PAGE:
Dosage in patients with hepatic insufficiency: There was no increase in systemic exposure to rosuvastatin in subjects with Child-Pugh scores of 7 or below. However, increased systemic exposure has been observed in subjects with Child-Pugh scores of 8 and 9. In these patients an assessment of renal function should be considered. There is no experience in subjects with Child-Pugh scores above 9. Crestor is contraindicated in patients with active liver disease.
Use in the elderly: Of the 10,275 patients in clinical studies with rosuvastatin, 3,159 (31%) were 65 years and older, and 698 (6.8%) were 75 years and older. The overall frequency of adverse events and types of adverse events were similar in patients above and below 65 years of age. The efficacy of rosuvastatin in the geriatric population (≥65 years of age) was comparable to the efficacy observed in the non-elderly.
Pediatric patients (10 to 17 years of age): In pediatric patients (10 to 17 years of age) with heterozygous familial hypercholesterolemia the usual dose range of Crestor is 5-20 mg/day; the maximum recommended dose is 20 mg/day (doses greater than 20 mg have not been studied in this patient population). Doses should be individualized according to the recommended goal of therapy (see Pharmacology: Pharmacodynamics: Clinical efficacy under Actions and Indications/Uses). Adjustments should be made at intervals of 4 weeks or more.
Use in children below 10 years: The safety and effectiveness in children have not been established. In children and adolescents with homozygous familial hypercholesterolemia experience is limited to eight patients (aged 8 years and above).
Dosage on Asian patients: Initiation of Crestor therapy with 5 mg once daily should be considered for Asian patients. The potential for increased systemic exposures relative to Caucasians is relevant when considering escalation of dose in cases where hypercholesterolaemia is not adequately controlled at doses of 5, 10 or 20 mg once daily (see Precautions and Pharmacology: Pharmacokinetics under Actions).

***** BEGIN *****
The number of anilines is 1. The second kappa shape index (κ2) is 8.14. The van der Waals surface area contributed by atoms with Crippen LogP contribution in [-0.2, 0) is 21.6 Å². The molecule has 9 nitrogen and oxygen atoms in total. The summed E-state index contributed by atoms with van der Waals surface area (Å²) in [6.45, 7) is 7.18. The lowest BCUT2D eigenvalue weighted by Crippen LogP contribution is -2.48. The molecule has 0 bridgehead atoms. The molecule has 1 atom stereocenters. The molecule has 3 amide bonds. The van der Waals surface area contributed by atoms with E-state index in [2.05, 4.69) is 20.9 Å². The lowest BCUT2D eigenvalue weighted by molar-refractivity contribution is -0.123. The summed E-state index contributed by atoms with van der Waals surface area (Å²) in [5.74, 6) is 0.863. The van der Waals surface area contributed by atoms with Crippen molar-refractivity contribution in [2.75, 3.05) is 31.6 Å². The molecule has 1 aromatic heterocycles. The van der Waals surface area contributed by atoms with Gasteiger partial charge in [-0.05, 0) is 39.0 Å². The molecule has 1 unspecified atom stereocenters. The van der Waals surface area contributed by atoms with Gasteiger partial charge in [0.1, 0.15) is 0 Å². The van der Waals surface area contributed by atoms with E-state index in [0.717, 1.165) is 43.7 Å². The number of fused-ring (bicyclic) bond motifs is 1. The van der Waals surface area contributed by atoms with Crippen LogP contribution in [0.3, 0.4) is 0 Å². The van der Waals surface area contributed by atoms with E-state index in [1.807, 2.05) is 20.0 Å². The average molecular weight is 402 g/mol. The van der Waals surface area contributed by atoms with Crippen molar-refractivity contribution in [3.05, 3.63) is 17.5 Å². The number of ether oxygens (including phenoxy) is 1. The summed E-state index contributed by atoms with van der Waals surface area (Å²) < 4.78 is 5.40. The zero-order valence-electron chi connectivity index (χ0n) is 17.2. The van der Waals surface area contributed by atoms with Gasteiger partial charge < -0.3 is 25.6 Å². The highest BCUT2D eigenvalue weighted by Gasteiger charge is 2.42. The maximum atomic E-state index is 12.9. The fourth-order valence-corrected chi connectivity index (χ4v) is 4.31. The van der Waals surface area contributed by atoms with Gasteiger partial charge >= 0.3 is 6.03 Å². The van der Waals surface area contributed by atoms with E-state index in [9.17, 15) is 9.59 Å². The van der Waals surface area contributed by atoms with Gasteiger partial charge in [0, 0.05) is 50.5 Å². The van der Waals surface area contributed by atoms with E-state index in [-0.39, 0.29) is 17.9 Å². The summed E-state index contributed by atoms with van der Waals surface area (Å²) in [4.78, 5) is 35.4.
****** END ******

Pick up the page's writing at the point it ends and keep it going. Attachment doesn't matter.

Genetic polymorphisms: Specific types of genetic polymorphisms are known that can lead to increased rosuvastatin exposure (see Pharmacology: Pharmacokinetics under Actions). For patients who are known to have such specific types of polymorphisms, a lower daily dose of Crestor is recommended.
Dosage in patients with pre-disposing factors to myopathy: The recommended start dose is 5 mg in patients with predisposing factors to myopathy (see Precautions).
Concomitant therapy: Rosuvastatin is a substrate of various transporter proteins (e.g. OATP1B1 and BCRP). The risk of myopathy (including rhabdomyolysis) is increased when Crestor is administered concomitantly with certain medicinal products that may increase the plasma concentration of rosuvastatin due to interactions with these transporter proteins (e.g. ciclosporin and certain protease inhibitors including combinations of ritonavir with atazanavir, lopinavir, and/or tipranavir; see Precautions and Interactions). Whenever possible, alternative medications should be considered, and, if necessary, consider temporarily discontinuing Crestor therapy. In situations where co-administration of these medicinal products with Crestor is unavoidable, the benefit and the risk of concurrent treatment and Crestor dosing adjustments should be carefully considered (see Interactions). If concomitant use of Crestor with ciclosporin cannot be avoided, the dose of Crestor should not exceed 5 mg once daily (see Precautions and Interactions).